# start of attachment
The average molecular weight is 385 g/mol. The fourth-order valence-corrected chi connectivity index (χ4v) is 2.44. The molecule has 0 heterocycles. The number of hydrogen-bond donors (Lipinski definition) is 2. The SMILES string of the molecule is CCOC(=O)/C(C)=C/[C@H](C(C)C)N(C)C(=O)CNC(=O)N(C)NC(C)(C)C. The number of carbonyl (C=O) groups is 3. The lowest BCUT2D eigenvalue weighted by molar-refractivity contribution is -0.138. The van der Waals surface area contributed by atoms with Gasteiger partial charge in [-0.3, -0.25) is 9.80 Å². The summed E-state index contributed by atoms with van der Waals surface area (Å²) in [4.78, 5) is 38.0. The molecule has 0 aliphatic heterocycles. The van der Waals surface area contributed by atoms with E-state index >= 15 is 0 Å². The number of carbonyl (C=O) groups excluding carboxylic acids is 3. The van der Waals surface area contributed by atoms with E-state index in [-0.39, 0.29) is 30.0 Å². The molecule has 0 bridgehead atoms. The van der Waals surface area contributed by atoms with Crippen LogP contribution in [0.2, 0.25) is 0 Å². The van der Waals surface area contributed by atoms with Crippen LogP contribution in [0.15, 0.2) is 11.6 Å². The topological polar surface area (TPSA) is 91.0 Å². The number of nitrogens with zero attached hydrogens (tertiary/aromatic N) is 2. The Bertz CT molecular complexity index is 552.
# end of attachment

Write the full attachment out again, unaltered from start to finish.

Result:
The average molecular weight is 385 g/mol. The fourth-order valence-corrected chi connectivity index (χ4v) is 2.44. The molecule has 0 heterocycles. The number of hydrogen-bond donors (Lipinski definition) is 2. The SMILES string of the molecule is CCOC(=O)/C(C)=C/[C@H](C(C)C)N(C)C(=O)CNC(=O)N(C)NC(C)(C)C. The number of carbonyl (C=O) groups is 3. The lowest BCUT2D eigenvalue weighted by molar-refractivity contribution is -0.138. The van der Waals surface area contributed by atoms with Gasteiger partial charge in [-0.3, -0.25) is 9.80 Å². The summed E-state index contributed by atoms with van der Waals surface area (Å²) in [4.78, 5) is 38.0. The molecule has 0 aliphatic heterocycles. The van der Waals surface area contributed by atoms with E-state index >= 15 is 0 Å². The number of carbonyl (C=O) groups excluding carboxylic acids is 3. The van der Waals surface area contributed by atoms with E-state index in [-0.39, 0.29) is 30.0 Å². The molecule has 0 bridgehead atoms. The van der Waals surface area contributed by atoms with Crippen LogP contribution in [0.2, 0.25) is 0 Å². The van der Waals surface area contributed by atoms with Crippen LogP contribution in [0.15, 0.2) is 11.6 Å². The topological polar surface area (TPSA) is 91.0 Å². The number of nitrogens with zero attached hydrogens (tertiary/aromatic N) is 2. The Bertz CT molecular complexity index is 552.